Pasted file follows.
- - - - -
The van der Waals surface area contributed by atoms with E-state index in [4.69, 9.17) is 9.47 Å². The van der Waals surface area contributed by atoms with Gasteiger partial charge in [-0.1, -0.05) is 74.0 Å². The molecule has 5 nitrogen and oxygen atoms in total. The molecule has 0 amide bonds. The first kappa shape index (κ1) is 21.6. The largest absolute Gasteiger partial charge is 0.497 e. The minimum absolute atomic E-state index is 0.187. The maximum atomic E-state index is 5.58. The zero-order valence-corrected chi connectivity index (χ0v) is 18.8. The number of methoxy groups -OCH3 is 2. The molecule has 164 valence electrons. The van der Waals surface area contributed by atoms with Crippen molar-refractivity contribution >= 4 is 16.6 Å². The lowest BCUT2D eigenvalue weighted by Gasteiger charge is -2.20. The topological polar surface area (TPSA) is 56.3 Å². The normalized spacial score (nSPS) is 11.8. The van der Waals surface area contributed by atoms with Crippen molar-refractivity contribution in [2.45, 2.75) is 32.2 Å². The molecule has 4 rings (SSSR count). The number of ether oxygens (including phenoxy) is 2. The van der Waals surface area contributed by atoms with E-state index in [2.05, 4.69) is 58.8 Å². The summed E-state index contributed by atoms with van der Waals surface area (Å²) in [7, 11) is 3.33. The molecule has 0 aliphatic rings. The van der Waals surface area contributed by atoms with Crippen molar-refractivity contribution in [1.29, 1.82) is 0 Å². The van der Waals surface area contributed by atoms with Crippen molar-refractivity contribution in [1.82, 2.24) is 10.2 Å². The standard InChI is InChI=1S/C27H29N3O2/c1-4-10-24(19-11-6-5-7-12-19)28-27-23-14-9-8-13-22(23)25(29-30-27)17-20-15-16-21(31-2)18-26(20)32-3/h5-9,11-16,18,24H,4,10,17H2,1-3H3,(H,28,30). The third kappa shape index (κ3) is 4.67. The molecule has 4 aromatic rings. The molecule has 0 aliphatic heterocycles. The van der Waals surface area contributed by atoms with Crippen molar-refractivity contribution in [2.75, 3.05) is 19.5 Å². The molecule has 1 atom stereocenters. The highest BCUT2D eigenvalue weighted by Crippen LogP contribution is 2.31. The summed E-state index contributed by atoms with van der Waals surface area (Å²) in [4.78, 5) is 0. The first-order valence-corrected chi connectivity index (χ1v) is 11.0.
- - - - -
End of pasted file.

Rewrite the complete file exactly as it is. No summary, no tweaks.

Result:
The van der Waals surface area contributed by atoms with E-state index in [4.69, 9.17) is 9.47 Å². The van der Waals surface area contributed by atoms with Gasteiger partial charge in [-0.1, -0.05) is 74.0 Å². The molecule has 5 nitrogen and oxygen atoms in total. The molecule has 0 amide bonds. The first kappa shape index (κ1) is 21.6. The largest absolute Gasteiger partial charge is 0.497 e. The minimum absolute atomic E-state index is 0.187. The maximum atomic E-state index is 5.58. The zero-order valence-corrected chi connectivity index (χ0v) is 18.8. The number of methoxy groups -OCH3 is 2. The molecule has 164 valence electrons. The van der Waals surface area contributed by atoms with Crippen molar-refractivity contribution >= 4 is 16.6 Å². The lowest BCUT2D eigenvalue weighted by Gasteiger charge is -2.20. The topological polar surface area (TPSA) is 56.3 Å². The normalized spacial score (nSPS) is 11.8. The van der Waals surface area contributed by atoms with Crippen molar-refractivity contribution in [2.45, 2.75) is 32.2 Å². The molecule has 4 rings (SSSR count). The number of ether oxygens (including phenoxy) is 2. The van der Waals surface area contributed by atoms with E-state index in [2.05, 4.69) is 58.8 Å². The summed E-state index contributed by atoms with van der Waals surface area (Å²) in [7, 11) is 3.33. The molecule has 0 aliphatic rings. The van der Waals surface area contributed by atoms with Crippen molar-refractivity contribution in [1.29, 1.82) is 0 Å². The van der Waals surface area contributed by atoms with Crippen molar-refractivity contribution in [1.82, 2.24) is 10.2 Å². The standard InChI is InChI=1S/C27H29N3O2/c1-4-10-24(19-11-6-5-7-12-19)28-27-23-14-9-8-13-22(23)25(29-30-27)17-20-15-16-21(31-2)18-26(20)32-3/h5-9,11-16,18,24H,4,10,17H2,1-3H3,(H,28,30). The third kappa shape index (κ3) is 4.67. The molecule has 4 aromatic rings. The molecule has 0 aliphatic heterocycles. The van der Waals surface area contributed by atoms with Crippen molar-refractivity contribution in [2.75, 3.05) is 19.5 Å². The molecule has 1 atom stereocenters. The highest BCUT2D eigenvalue weighted by Crippen LogP contribution is 2.31. The summed E-state index contributed by atoms with van der Waals surface area (Å²) in [4.78, 5) is 0. The first-order valence-corrected chi connectivity index (χ1v) is 11.0.